Fishing Industry Credit Enhancement Act: A lifeline for coastal fishing communities

By Carli Stewart.

In an effort to provide fishermen on opposite coasts with the relief they need, U.S. Senators Lisa Murkowski, R-Alaska, and Angus King, I-Maine, have introduced bipartisan legislation to expand financial support to America’s fishing communities. The effort reinforces coast-to-coast connections, as the State of Maine and Alaska alike have many small family businesses that make the gear, build, and maintain productions of seafood, and distribute both state’s local fish all around the world.

The Fishing Industry Credit Enhancement Act would allow businesses that have been providing direct assistance to fishing operations, such as gear production and cold storage, to access Farm Credit services. The bill’s passing would provide these businesses with access to the same loans from the Farm Credit System (FCS), which is a network of lending institutions that provides credit to the agriculture, logging, and fishing industries.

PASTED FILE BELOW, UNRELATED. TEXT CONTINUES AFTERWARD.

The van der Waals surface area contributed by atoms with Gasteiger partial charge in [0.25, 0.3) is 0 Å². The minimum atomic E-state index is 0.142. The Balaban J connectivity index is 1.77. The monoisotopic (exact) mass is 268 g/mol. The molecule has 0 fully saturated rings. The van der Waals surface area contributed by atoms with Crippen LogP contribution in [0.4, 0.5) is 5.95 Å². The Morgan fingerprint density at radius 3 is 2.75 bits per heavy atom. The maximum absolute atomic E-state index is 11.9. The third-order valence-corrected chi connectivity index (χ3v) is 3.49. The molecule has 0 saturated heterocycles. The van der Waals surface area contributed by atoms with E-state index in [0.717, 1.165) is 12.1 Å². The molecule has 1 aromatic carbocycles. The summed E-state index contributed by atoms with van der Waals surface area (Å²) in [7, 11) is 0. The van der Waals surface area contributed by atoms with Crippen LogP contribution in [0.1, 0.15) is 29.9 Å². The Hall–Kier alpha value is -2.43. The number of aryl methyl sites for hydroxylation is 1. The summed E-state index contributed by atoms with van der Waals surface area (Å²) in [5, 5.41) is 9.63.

Founded in 1916 to help farmers who historically struggled to access reliable credit, FCS became wholly owned by their farmer-borrowers in 1968 when all government capital was repaid.

The Farm Credit Act (FCA) of 1971 gave banks and associations the ability to become more flexible in lending to production and agriculture, but there were still limitations with who could get those loans. When the new bipartisan legislation was announced, Senator King mentioned that he hoped they’d be able to get the bill passed, as the issues being raised by his constituents are in many ways connected to this development. He provided further insights around this issue in an exclusive interview with NF.

“The problem back in 1971 was that the bill expanded to all businesses that served agriculture, but it didn’t apply to all businesses that serve fishermen and their needs,” Senator King told National Fisherman.